Becoming Who We Are

Jonah has been called “the reluctant prophet.” He also had to be one of the most amazed. He was only one day through his call to repentance to the people of Nineveh, when all, from the king on down, recognize and turn from their evil and violent ways and fast and pray in repentance. Jonah, as we know, is deeply upset with the Lord’s readiness to forgive, we can only assume because the prophet himself had clearly not repented of and forsaken his own violence.[read more]

Participating in the Eternal Silence

One of the most meaningful and beautiful of scriptural images for me is the one we read in Isaiah today. As the rain and snow come down from heaven and give life to the earth, so shall God’s word. The word of God creates what it speaks. God speaks his word so that his will may be done on earth as in heaven. By God’s choice that word is designed to reach its fruition on earth, thus achieving the end for which God sends it, in and through us.[read more]

Generous Awareness

It is clear in the familiar passage from Matthew 25 that the difference between the blessed and the chastened is a matter of awareness. The awareness that distinguishes them is not an awareness of the Lord’s presence, for neither group was aware of on the one hand serving the Lord and on the other failing to serve the Lord. Rather the differing awareness was that of recognizing and responding to the need of other human persons. To read today’s passage in the context of the entirety of Matthew 25 is to recognize that the whole chapter is a reflection on[read more]

Be Attentive

What does a more intentional heeding of God’s voice require of us? As T. S. Eliot writes in Ash Wednesday, we must first ask that God “teach us to sit still.” There have been times in life when being and sitting still have seemed much easier to me. If, as we read yesterday from 2 Corinthians, that “now is the acceptable time; now is the day of salvation” (2 Cor. 6: 2), then my current restlessness, my difficulties in being and sitting still are the truth to be confronted this lent. It is one thing to heed God’s voice when[read more]

Return To Me

On this Ash Wednesday, we are at first summoned by the words of Joel to “return to me with your whole heart.” When I was a boy, my mother would on every Ash Wednesday repeat the words of one of her colleagues at work. “Oh, this is the day that all the Catholics come to work with dirty faces.” Unless the word “return” strikes us to the core of our being, all today is is the one on which we walk around with dirty faces.[read more]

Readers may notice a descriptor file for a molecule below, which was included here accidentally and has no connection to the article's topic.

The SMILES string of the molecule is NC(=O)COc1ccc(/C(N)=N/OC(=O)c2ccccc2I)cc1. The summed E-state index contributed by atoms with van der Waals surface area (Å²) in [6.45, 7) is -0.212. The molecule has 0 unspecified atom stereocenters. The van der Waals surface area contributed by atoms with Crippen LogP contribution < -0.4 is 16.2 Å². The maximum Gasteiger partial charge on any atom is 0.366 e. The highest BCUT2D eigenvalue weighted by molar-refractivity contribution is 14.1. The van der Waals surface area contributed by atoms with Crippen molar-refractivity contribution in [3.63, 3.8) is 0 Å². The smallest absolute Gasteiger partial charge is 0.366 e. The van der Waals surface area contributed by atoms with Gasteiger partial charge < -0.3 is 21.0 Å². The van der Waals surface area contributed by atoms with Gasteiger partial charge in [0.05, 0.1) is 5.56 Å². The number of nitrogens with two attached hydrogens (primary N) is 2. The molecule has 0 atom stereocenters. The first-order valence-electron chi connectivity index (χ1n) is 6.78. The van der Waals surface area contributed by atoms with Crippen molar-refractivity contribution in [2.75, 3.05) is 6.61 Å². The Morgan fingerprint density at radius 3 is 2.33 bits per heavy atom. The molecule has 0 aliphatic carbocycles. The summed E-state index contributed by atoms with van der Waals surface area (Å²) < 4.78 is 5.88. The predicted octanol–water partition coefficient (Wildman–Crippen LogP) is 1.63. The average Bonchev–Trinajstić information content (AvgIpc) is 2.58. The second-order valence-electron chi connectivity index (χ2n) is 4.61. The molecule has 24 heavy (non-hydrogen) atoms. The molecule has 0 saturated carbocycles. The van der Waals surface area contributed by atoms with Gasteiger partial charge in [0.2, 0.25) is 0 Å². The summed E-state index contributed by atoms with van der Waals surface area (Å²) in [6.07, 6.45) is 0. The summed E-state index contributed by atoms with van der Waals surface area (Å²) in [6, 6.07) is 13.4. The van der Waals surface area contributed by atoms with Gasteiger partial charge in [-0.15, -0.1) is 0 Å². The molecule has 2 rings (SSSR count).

Giving and Joy

For us it is very possible to read the words of Sirach today and to think that they are enjoining us to make sure to smile when we are making a contribution and to willfully make ourselves learn to enjoy giving away our possessions. It seems like a recognition of the experience that by nature we give begrudgingly, and so we must develop the habit of being joyful as we do so. Jesus, on the other hand, seems to say that when we are really giving away all we have and are, we experience the true joy of receiving so[read more]

Sadness and Grace

What makes us, human beings, so restless and anxious? Albert Camus says that we are constantly seeing refuge “in love, and work, and communal life.” From what are we seeking that refuge? The basic philosophical and psychological answer to this question is that we are evading the awareness of our deaths. The gospel answer, while not at all contradicting this, adds that in doing so we are also avoiding our own lives. Remember the young man asks Jesus “Good master, what may I do in order that I may inherit the life of the Age?” And Jesus responds, after telling[read more]

Friendship and Fear of the Lord

In today’s reading from Sirach we hear both inducements toward and warnings about relationships. We are told that we all have many acquaintances in life, but very few confidants. We are also told to test our friendships. At first glance, this may seem a bit harsh and even somewhat cynical to us. Yet, the truth is that in every relationship that has the possibility of deepening, we are always consciously or unconsciously testing the other. Sirach tells us not to be too ready to trust another because what is deepest in us is so vulnerable. Thus, we tend, in a[read more]

Wisdom and the Common Project

It is somewhat striking that in our time we speak so little, and even think so little, of an aspiration to become wise. For much of humanity’s history, cultures and societies would so desire to identify the wise persons among them and to seek their guidance. These would become revered by their society because of a sense that they knew something about the true significance and purpose of human life and, perhaps, could communicate this wisdom to others. Our society, on the other hand, reveres the wealthy and the powerful. If we look at who is given recognition and memorialization[read more]